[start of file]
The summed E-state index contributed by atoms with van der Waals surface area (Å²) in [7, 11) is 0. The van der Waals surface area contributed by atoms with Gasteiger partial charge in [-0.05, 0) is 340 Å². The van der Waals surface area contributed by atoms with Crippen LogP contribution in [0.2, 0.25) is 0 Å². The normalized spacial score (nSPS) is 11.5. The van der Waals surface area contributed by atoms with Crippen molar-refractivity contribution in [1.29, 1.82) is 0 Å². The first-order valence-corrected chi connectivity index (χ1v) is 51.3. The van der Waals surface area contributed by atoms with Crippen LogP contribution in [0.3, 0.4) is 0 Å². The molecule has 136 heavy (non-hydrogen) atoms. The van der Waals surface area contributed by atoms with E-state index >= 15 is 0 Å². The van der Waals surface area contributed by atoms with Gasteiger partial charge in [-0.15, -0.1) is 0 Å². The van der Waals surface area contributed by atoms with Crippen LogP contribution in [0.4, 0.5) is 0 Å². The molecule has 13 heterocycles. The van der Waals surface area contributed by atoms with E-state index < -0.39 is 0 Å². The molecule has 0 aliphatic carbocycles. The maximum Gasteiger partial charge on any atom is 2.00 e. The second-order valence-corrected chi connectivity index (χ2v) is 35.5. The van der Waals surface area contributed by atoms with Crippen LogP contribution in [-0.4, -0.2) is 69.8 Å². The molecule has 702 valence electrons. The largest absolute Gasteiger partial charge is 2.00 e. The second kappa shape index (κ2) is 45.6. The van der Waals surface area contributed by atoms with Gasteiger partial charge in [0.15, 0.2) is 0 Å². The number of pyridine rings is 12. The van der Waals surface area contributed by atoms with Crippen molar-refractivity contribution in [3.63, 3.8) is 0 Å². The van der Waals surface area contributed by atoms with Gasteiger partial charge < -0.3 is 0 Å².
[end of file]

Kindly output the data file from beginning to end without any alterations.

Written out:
The summed E-state index contributed by atoms with van der Waals surface area (Å²) in [7, 11) is 0. The van der Waals surface area contributed by atoms with Gasteiger partial charge in [-0.05, 0) is 340 Å². The van der Waals surface area contributed by atoms with Crippen LogP contribution in [0.2, 0.25) is 0 Å². The normalized spacial score (nSPS) is 11.5. The van der Waals surface area contributed by atoms with Crippen molar-refractivity contribution in [1.29, 1.82) is 0 Å². The first-order valence-corrected chi connectivity index (χ1v) is 51.3. The van der Waals surface area contributed by atoms with Crippen LogP contribution in [0.3, 0.4) is 0 Å². The molecule has 136 heavy (non-hydrogen) atoms. The van der Waals surface area contributed by atoms with E-state index >= 15 is 0 Å². The van der Waals surface area contributed by atoms with Gasteiger partial charge in [-0.15, -0.1) is 0 Å². The van der Waals surface area contributed by atoms with Crippen LogP contribution in [0.4, 0.5) is 0 Å². The molecule has 13 heterocycles. The van der Waals surface area contributed by atoms with E-state index < -0.39 is 0 Å². The molecule has 0 aliphatic carbocycles. The maximum Gasteiger partial charge on any atom is 2.00 e. The second-order valence-corrected chi connectivity index (χ2v) is 35.5. The van der Waals surface area contributed by atoms with Crippen LogP contribution in [-0.4, -0.2) is 69.8 Å². The molecule has 702 valence electrons. The largest absolute Gasteiger partial charge is 2.00 e. The second kappa shape index (κ2) is 45.6. The van der Waals surface area contributed by atoms with Gasteiger partial charge in [0.15, 0.2) is 0 Å². The number of pyridine rings is 12. The van der Waals surface area contributed by atoms with Crippen molar-refractivity contribution in [3.63, 3.8) is 0 Å². The van der Waals surface area contributed by atoms with Gasteiger partial charge < -0.3 is 0 Å².